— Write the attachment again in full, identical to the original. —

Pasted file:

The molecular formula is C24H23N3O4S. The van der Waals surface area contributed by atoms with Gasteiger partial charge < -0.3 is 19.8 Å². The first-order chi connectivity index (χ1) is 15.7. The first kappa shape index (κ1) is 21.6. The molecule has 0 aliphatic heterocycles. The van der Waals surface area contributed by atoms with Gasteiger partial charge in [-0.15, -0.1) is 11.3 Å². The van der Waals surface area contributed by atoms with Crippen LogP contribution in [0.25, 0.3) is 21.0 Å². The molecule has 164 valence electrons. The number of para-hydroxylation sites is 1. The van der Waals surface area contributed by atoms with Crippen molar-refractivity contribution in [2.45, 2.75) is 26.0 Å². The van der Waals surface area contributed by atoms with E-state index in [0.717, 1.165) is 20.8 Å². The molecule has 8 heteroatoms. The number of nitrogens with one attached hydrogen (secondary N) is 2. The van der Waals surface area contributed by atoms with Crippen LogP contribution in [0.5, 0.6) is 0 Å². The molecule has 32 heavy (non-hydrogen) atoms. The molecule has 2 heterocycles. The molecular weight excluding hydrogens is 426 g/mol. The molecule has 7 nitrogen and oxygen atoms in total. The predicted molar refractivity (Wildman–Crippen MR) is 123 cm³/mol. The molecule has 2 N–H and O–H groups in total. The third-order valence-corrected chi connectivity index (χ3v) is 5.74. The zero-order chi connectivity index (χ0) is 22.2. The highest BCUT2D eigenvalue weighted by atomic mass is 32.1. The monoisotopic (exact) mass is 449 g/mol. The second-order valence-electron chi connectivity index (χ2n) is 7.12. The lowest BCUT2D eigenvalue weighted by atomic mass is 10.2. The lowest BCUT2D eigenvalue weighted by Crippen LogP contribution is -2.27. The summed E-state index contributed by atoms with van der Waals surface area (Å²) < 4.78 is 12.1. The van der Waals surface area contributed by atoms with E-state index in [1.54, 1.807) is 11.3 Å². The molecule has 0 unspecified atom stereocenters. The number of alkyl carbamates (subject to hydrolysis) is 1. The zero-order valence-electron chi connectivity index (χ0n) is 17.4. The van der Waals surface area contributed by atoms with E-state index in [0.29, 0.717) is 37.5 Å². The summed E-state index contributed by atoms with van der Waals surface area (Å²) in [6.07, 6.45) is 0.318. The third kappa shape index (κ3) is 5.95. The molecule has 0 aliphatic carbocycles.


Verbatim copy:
The molecular formula is C24H23N3O4S. The van der Waals surface area contributed by atoms with Gasteiger partial charge < -0.3 is 19.8 Å². The first-order chi connectivity index (χ1) is 15.7. The first kappa shape index (κ1) is 21.6. The molecule has 0 aliphatic heterocycles. The van der Waals surface area contributed by atoms with Gasteiger partial charge in [-0.15, -0.1) is 11.3 Å². The van der Waals surface area contributed by atoms with Crippen LogP contribution in [0.25, 0.3) is 21.0 Å². The molecule has 164 valence electrons. The number of para-hydroxylation sites is 1. The van der Waals surface area contributed by atoms with Crippen molar-refractivity contribution in [2.45, 2.75) is 26.0 Å². The van der Waals surface area contributed by atoms with E-state index in [0.717, 1.165) is 20.8 Å². The molecule has 8 heteroatoms. The number of nitrogens with one attached hydrogen (secondary N) is 2. The van der Waals surface area contributed by atoms with Crippen LogP contribution in [0.5, 0.6) is 0 Å². The molecule has 32 heavy (non-hydrogen) atoms. The molecule has 2 heterocycles. The molecular weight excluding hydrogens is 426 g/mol. The molecule has 7 nitrogen and oxygen atoms in total. The predicted molar refractivity (Wildman–Crippen MR) is 123 cm³/mol. The molecule has 2 N–H and O–H groups in total. The third-order valence-corrected chi connectivity index (χ3v) is 5.74. The zero-order chi connectivity index (χ0) is 22.2. The highest BCUT2D eigenvalue weighted by atomic mass is 32.1. The monoisotopic (exact) mass is 449 g/mol. The second-order valence-electron chi connectivity index (χ2n) is 7.12. The lowest BCUT2D eigenvalue weighted by atomic mass is 10.2. The lowest BCUT2D eigenvalue weighted by Crippen LogP contribution is -2.27. The summed E-state index contributed by atoms with van der Waals surface area (Å²) < 4.78 is 12.1. The van der Waals surface area contributed by atoms with E-state index in [1.54, 1.807) is 11.3 Å². The molecule has 0 unspecified atom stereocenters. The number of alkyl carbamates (subject to hydrolysis) is 1. The zero-order valence-electron chi connectivity index (χ0n) is 17.4. The van der Waals surface area contributed by atoms with E-state index in [0.29, 0.717) is 37.5 Å². The summed E-state index contributed by atoms with van der Waals surface area (Å²) in [6.07, 6.45) is 0.318. The third kappa shape index (κ3) is 5.95. The molecule has 0 aliphatic carbocycles.